40 Years After 1968: 'Where Has All the Rage Gone?'
Tariq Ali, in an excellent piece in this weekend's Guardian, offers some well-crafted insights into the legacy of the 1968 uprisings and the dissipation of formerly held revolutionary sentiment.
A storm swept the world in 1968. It started in Vietnam, then blew across Asia, crossing the sea and the mountains to Europe and beyond. A brutal war waged by the US against a poor south-east Asian country was seen every night on television. The cumulative impact of watching the bombs drop, villages on fire and a country being doused with napalm and Agent Orange triggered a wave of global revolts not seen on such a scale before or since.
If the Vietnamese were defeating the world's most powerful state, surely we, too, could defeat our own rulers: that was the dominant mood among the more radical of the 60s generation.
The struggle against the Vietnam war lasted 10 years. In 2003 people came out again in Europe and America, in even larger numbers, to try to stop the Iraq war. The pre-emptive strike failed. The movement lacked the stamina and the resonance of its predecessors. Within 48 hours it had virtually disappeared, highlighting the changed times.
Were the dreams and hopes of 1968 all idle fantasies? Or did cruel history abort something new that was about to be born? Revolutionaries - utopian anarchists, Fidelistas, Trotskyist allsorts, Maoists of every stripe - wanted the whole forest. Liberals and social democrats were fixated on individual trees. The forest, they warned us, was a distraction, far too vast and impossible to define, whereas a tree was a piece of wood that could be identified, improved and crafted into a chair or a table. Now the tree, too, has gone.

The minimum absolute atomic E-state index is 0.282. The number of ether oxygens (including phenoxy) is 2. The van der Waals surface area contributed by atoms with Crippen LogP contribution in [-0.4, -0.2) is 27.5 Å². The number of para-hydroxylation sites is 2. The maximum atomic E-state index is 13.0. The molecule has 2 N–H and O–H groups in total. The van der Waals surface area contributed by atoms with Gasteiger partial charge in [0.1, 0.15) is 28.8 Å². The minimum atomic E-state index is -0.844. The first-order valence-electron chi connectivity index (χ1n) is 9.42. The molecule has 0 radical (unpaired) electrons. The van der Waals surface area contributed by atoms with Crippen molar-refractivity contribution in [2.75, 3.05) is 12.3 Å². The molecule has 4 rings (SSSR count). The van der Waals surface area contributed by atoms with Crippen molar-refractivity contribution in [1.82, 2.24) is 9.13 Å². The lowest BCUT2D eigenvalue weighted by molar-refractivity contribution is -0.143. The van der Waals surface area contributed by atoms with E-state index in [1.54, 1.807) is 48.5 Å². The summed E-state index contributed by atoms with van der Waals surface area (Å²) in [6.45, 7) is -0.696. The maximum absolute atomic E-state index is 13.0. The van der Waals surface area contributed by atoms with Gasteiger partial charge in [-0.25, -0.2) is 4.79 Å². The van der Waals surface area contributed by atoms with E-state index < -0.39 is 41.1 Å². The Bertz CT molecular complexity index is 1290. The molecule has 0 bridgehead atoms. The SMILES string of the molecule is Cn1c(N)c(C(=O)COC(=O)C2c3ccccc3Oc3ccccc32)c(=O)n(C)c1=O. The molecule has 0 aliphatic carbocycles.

Some, who once dreamed of a better future, have simply given up. Others espouse a bitter maxim: unless you relearn you won't earn. The French intelligentsia, which had from the Enlightenment onwards made Paris the political workshop of the world, today leads the way with retreats on every front. Renegades occupy posts in every west European government defending exploitation, wars, state terror and neocolonial occupations; others now retired from the academy specialise in producing reactionary dross on the blogosphere, displaying the same zeal with which they once excoriated factional rivals on the far left.
So where does that leave us?